Did I apprentice? Did I apprentice! I honestly can't imagine a better schooling and a more magical situation than what transpired during the time that I worked at Masi, the first time. (Later on, after building Wizard frames with Mike Howard for a while, we returned as foremen over the "2nd generation crew" in Carlsbad). First of all, I was hired very early, so I got more differing jobs than anyone else probably did. I built hundreds of wheels the first two weeks under the personal direction of Faliero, who of course did not speak English. I learned exactly his way and did it mainly through sign language. Next I put together hundreds of sub-assemblies for building up complete bikes. I put bars to stems and then brake levers, pedals to toe clips to straps, saddles to seat posts. Then on to gluing on silk tires to the hundreds of wheels I'd build, every one without a speck of tire glue on them anywhere. Faliero showed me how. You dare not screw up, the old buzzard would pitch a fit. After there were bins full of this stuff I was moved out to where I learned how to file front dropouts, rear dropouts, cut the miter for the stay caps, file stay caps after brazing, file forks, shape lugs, and so forth. Finally I was put on as the painter's apprentice. I learned the basic painting pattern and sprayed primer. I put on lots of varnish, affix decals and trimmed lots of frames. The greatest thing about working in a situation like that is that when you are given a job to do, there are usually hundreds of them to do. By the time you've done a few you have it wired and the rest are just about making you expert. I got to be expert at lots of little things that were all done "the hard way" back then. It's a rare opportunity. Lots of guys who apprenticed places didn't really get to do the real work, much less do enough of it to become expert. And to have the world class teachers and information available at the time was extraordinary. I certainly cannot say enough about how valuable that experience was to me, on many levels.
15. What's your idea of the "perfect cycle" regardless if you built it or not?
The perfect cycle? Technically, as long as it works properly, all cycles are perfect. Not necessarily for the purpose that one might intend for it at the time; but that doesn't make the cycle imperfect, it means the rider is using poor judgment. I'd say there are no imperfect cycles, only imperfect riders. Needless to say, as a framebuilder, my goal is to make the perfect bicycle for the use intended and the customer in question. I don't have any control over the rest.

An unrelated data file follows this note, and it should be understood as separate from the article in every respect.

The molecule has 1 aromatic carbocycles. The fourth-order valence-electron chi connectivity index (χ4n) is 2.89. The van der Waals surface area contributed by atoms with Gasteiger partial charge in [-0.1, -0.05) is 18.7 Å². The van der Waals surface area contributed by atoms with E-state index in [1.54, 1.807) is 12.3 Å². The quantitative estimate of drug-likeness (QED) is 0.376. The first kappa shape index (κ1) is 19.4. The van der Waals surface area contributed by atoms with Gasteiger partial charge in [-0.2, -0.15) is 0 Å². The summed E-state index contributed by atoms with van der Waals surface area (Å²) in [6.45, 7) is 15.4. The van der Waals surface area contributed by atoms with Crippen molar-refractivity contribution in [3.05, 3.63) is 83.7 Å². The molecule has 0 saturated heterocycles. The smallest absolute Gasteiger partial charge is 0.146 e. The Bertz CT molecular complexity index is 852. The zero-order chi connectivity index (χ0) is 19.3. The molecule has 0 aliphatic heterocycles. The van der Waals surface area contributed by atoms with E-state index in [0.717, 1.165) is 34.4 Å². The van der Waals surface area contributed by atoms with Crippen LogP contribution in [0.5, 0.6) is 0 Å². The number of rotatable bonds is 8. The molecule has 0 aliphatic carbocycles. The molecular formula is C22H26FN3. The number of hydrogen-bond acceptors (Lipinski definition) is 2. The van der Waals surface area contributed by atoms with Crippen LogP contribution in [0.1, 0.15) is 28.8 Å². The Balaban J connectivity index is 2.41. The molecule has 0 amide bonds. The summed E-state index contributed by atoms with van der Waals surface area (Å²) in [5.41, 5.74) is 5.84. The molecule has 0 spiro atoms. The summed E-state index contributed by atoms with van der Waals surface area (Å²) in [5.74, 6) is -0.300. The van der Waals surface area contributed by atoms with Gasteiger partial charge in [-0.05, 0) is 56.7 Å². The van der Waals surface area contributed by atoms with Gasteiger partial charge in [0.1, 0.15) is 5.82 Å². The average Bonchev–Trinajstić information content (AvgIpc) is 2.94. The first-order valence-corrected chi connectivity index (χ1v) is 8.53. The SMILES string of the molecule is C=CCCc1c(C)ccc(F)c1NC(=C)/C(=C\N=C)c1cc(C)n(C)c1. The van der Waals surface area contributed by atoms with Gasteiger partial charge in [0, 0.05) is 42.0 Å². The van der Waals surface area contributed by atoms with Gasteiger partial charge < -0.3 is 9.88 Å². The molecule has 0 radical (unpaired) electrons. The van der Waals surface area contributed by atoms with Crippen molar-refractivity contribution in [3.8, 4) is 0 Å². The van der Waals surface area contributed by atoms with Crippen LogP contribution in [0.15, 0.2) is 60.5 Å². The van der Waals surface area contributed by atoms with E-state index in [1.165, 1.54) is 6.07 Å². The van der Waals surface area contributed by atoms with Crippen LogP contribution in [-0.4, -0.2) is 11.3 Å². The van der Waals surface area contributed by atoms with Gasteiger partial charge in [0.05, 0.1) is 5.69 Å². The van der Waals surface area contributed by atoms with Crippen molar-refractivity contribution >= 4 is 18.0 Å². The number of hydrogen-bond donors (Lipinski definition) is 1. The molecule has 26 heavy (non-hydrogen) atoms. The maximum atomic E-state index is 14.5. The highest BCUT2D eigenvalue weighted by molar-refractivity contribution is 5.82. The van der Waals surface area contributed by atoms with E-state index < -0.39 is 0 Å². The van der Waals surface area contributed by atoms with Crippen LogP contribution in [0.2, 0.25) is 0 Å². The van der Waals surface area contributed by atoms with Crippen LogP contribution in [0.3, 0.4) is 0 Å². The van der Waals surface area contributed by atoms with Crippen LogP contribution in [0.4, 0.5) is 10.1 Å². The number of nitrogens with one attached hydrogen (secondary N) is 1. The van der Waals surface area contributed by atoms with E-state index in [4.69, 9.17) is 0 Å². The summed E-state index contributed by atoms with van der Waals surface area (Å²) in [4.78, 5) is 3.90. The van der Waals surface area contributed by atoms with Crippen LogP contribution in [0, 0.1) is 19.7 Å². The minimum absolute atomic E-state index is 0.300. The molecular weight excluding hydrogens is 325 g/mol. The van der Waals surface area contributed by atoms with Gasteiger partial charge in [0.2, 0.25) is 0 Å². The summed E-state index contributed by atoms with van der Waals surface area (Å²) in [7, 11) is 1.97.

16. Shooting a guess... how many frames would you say you've built?
A guess is the best I can do. I think in the 500 range, most likely less, but I really don't know. I work very carefully and very slowly. I'm not exactly a ball of fire.
17. Any cycles out there that you secretly wished, "Darn, I wish I'd built that!"?
Nope. I've built a lot (over 40) bikes for myself over the years. I know what I like and I know how I like it done. Nothing scratches my itch like my own stuff, otherwise I'd do it like someone else or have someone else do it for me. Right?
18. Your idea of the perfect client?
For me the perfect client is one that knows why they are seeking me out. Each framebuilder is unique. Each has specific things they offer. Normally, if someone comes to me it's because they want one of what I build. Not because it's better or worse than anything else, but because it is what it is. That works for me. Oh yeah, a heap of patience and the ability to understand what it's like to have more work to do than 3 or 4 people could handle. That helps.
19. What defines a nightmare client in your experience?
I'm pretty good at scaring the ones I don't think "will work out" away. Haven't had any nightmare clients. Partially because I don't deal with a lot of people and we end up with plenty of time to get to know each other. ;-) Most become friends.
20. Any words of advice to up & coming frame builders?
Words of advice for up and coming framebuilders? Keep your eyes open, you'll figure it out. Otherwise, ask. Simple. Oh yeah, don't play with matches, don't talk to strangers, and don't play on the freeway.
21. What do you find most funny or peculiar (in a kind way-not brutal) about the cycle-buying public... what don't they get or aren't they seeing?